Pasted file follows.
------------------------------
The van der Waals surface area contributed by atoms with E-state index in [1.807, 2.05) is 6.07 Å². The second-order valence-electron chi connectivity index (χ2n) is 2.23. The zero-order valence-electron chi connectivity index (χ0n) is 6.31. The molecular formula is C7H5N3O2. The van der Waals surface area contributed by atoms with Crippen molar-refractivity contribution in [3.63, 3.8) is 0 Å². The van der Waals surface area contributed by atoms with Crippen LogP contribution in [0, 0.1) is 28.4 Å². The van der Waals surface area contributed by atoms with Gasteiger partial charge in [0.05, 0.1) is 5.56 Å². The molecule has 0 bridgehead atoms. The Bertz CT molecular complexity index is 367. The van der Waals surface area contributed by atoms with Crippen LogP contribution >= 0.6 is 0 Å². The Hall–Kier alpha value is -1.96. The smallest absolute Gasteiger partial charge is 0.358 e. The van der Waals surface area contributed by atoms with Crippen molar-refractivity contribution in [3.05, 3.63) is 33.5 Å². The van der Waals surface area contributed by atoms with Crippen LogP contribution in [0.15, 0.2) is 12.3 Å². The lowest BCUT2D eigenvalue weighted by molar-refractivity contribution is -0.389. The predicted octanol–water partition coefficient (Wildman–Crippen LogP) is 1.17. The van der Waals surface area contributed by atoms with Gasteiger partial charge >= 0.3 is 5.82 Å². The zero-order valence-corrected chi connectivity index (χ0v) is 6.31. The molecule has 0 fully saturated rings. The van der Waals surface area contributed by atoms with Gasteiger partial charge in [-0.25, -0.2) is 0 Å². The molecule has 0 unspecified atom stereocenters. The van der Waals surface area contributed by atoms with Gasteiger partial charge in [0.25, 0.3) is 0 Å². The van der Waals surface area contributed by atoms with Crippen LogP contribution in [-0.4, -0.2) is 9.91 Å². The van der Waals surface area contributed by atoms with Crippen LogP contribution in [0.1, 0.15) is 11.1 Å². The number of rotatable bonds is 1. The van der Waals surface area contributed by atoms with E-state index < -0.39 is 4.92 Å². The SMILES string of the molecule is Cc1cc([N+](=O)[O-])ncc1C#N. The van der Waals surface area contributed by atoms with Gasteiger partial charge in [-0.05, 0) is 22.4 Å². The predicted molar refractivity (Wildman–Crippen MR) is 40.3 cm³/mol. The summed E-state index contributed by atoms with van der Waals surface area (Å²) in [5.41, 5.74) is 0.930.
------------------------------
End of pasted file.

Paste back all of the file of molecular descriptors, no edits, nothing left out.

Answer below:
The van der Waals surface area contributed by atoms with E-state index in [1.807, 2.05) is 6.07 Å². The second-order valence-electron chi connectivity index (χ2n) is 2.23. The zero-order valence-electron chi connectivity index (χ0n) is 6.31. The molecular formula is C7H5N3O2. The van der Waals surface area contributed by atoms with Crippen molar-refractivity contribution in [3.63, 3.8) is 0 Å². The van der Waals surface area contributed by atoms with Crippen LogP contribution in [0, 0.1) is 28.4 Å². The van der Waals surface area contributed by atoms with Gasteiger partial charge in [0.05, 0.1) is 5.56 Å². The molecule has 0 bridgehead atoms. The Bertz CT molecular complexity index is 367. The van der Waals surface area contributed by atoms with Crippen LogP contribution >= 0.6 is 0 Å². The Hall–Kier alpha value is -1.96. The smallest absolute Gasteiger partial charge is 0.358 e. The van der Waals surface area contributed by atoms with Crippen molar-refractivity contribution in [3.05, 3.63) is 33.5 Å². The van der Waals surface area contributed by atoms with Crippen LogP contribution in [0.15, 0.2) is 12.3 Å². The lowest BCUT2D eigenvalue weighted by molar-refractivity contribution is -0.389. The predicted octanol–water partition coefficient (Wildman–Crippen LogP) is 1.17. The van der Waals surface area contributed by atoms with Gasteiger partial charge >= 0.3 is 5.82 Å². The zero-order valence-corrected chi connectivity index (χ0v) is 6.31. The molecule has 0 fully saturated rings. The van der Waals surface area contributed by atoms with Gasteiger partial charge in [-0.25, -0.2) is 0 Å². The molecule has 0 unspecified atom stereocenters. The van der Waals surface area contributed by atoms with Gasteiger partial charge in [0.25, 0.3) is 0 Å². The van der Waals surface area contributed by atoms with Crippen LogP contribution in [-0.4, -0.2) is 9.91 Å². The van der Waals surface area contributed by atoms with Crippen LogP contribution in [0.1, 0.15) is 11.1 Å². The number of rotatable bonds is 1. The van der Waals surface area contributed by atoms with E-state index < -0.39 is 4.92 Å². The SMILES string of the molecule is Cc1cc([N+](=O)[O-])ncc1C#N. The van der Waals surface area contributed by atoms with Gasteiger partial charge in [-0.05, 0) is 22.4 Å². The predicted molar refractivity (Wildman–Crippen MR) is 40.3 cm³/mol. The summed E-state index contributed by atoms with van der Waals surface area (Å²) in [5.41, 5.74) is 0.930.